Facebook board member Marc Andreessen, who just launched a new venture fund, said in an interview with Reuters (published Monday) that he expects the company's revenue to be in excess of $500 million in 2009, and that in five years it'll be well into the billions.
"Generally speaking, people who are selling their stock in Facebook now are making a mistake," he told Reuters regarding the fact that since an initial public offering is still a ways off, Facebook is permitting some employee stock sales to Digital Sky Technologies, the Russian firm that invested $200 million in the site in May. Andreessen himself is not a personal investor in Facebook, and said that "I probably could have if I had tried hard but I didn't."
If Facebook worked the ad-sales front a bit harder, Andreessen added in the interview, revenue could already be over a billion.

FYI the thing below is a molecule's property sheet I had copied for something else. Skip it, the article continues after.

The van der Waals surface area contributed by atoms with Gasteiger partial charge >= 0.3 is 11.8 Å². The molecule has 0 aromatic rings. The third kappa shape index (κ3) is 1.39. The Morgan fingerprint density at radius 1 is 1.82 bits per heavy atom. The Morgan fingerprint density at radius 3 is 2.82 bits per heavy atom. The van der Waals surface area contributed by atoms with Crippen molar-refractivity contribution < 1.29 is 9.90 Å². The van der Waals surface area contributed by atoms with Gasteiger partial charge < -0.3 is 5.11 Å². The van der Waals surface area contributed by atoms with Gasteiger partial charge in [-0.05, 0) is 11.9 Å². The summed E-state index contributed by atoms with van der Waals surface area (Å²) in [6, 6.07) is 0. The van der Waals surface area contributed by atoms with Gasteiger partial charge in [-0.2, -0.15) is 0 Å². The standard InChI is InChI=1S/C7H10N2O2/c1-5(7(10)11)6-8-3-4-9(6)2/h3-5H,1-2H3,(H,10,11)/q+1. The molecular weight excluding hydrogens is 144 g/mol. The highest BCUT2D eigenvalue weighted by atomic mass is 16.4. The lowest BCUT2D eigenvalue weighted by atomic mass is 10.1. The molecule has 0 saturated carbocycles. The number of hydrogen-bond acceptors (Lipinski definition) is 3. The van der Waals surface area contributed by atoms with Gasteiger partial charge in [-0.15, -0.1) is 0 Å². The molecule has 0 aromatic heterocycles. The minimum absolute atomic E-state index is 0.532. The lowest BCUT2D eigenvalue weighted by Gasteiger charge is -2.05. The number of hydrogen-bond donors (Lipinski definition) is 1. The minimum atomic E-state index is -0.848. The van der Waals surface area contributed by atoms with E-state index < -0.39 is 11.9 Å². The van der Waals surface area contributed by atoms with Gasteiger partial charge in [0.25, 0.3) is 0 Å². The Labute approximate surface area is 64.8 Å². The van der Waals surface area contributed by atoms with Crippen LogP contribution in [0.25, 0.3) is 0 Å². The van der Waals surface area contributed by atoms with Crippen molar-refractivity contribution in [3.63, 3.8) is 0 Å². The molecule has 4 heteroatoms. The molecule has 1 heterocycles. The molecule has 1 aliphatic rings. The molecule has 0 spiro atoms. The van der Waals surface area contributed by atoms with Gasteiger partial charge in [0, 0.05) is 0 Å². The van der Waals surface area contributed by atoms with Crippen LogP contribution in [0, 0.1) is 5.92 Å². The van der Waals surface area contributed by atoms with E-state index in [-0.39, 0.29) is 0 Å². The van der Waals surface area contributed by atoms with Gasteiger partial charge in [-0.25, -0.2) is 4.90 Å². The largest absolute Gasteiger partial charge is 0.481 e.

But Facebook has never taken kindly to traditional display advertisements, choosing instead to experiment with "engagement ads" integrated into the social-networking experience--a product it may potentially extend into Facebook Connect's participating sites, which now number over 10,000.
Additionally, Facebook has been working toward an alternative revenue stream with its "credits" system, a virtual currency that for now is restricted to the company's in-house "Gifts" application. Sometime in the not-so-distant future, the Facebook currency system will be made available to developers using the social network's API, which could produce a significant new source of revenue for Facebook as it takes a cut of transactions.
Andreessen--the Netscape founder and Silicon Valley mainstay whose current projects include social-network builder Ning--has been on Facebook's board for just over a year. He joined at the personal request of CEO Mark Zuckerberg, who said at the time that "Marc is an industry leader, and we're fortunate to have him join our board."